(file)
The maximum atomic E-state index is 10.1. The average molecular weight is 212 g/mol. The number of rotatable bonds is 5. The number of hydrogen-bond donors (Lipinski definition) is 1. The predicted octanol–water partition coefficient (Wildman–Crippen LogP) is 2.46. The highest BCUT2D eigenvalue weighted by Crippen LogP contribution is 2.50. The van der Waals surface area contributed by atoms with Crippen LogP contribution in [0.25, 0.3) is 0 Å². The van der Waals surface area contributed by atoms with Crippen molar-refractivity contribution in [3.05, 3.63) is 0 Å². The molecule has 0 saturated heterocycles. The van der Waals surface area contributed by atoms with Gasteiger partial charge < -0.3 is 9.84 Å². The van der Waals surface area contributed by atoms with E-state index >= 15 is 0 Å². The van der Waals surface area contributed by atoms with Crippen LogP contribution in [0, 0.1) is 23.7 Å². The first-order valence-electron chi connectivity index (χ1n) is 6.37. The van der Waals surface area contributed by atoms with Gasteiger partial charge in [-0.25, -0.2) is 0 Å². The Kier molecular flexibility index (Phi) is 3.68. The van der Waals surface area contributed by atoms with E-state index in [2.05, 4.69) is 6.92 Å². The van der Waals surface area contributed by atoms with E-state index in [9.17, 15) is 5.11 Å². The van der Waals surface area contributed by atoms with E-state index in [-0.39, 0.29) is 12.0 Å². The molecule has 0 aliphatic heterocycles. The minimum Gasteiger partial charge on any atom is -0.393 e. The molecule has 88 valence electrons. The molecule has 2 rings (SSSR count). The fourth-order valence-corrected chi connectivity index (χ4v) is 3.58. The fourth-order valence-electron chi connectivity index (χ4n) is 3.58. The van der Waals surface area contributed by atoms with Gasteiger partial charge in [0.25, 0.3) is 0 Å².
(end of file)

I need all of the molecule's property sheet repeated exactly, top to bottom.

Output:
The maximum atomic E-state index is 10.1. The average molecular weight is 212 g/mol. The number of rotatable bonds is 5. The number of hydrogen-bond donors (Lipinski definition) is 1. The predicted octanol–water partition coefficient (Wildman–Crippen LogP) is 2.46. The highest BCUT2D eigenvalue weighted by Crippen LogP contribution is 2.50. The van der Waals surface area contributed by atoms with Crippen LogP contribution in [0.25, 0.3) is 0 Å². The van der Waals surface area contributed by atoms with Crippen molar-refractivity contribution in [3.05, 3.63) is 0 Å². The molecule has 0 saturated heterocycles. The van der Waals surface area contributed by atoms with Gasteiger partial charge < -0.3 is 9.84 Å². The van der Waals surface area contributed by atoms with E-state index >= 15 is 0 Å². The van der Waals surface area contributed by atoms with Crippen LogP contribution in [0, 0.1) is 23.7 Å². The first-order valence-electron chi connectivity index (χ1n) is 6.37. The van der Waals surface area contributed by atoms with Gasteiger partial charge in [-0.25, -0.2) is 0 Å². The Kier molecular flexibility index (Phi) is 3.68. The van der Waals surface area contributed by atoms with E-state index in [2.05, 4.69) is 6.92 Å². The van der Waals surface area contributed by atoms with E-state index in [9.17, 15) is 5.11 Å². The van der Waals surface area contributed by atoms with E-state index in [-0.39, 0.29) is 12.0 Å². The molecule has 0 aliphatic heterocycles. The minimum Gasteiger partial charge on any atom is -0.393 e. The molecule has 88 valence electrons. The molecule has 2 rings (SSSR count). The fourth-order valence-corrected chi connectivity index (χ4v) is 3.58. The fourth-order valence-electron chi connectivity index (χ4n) is 3.58. The van der Waals surface area contributed by atoms with Gasteiger partial charge in [0.25, 0.3) is 0 Å².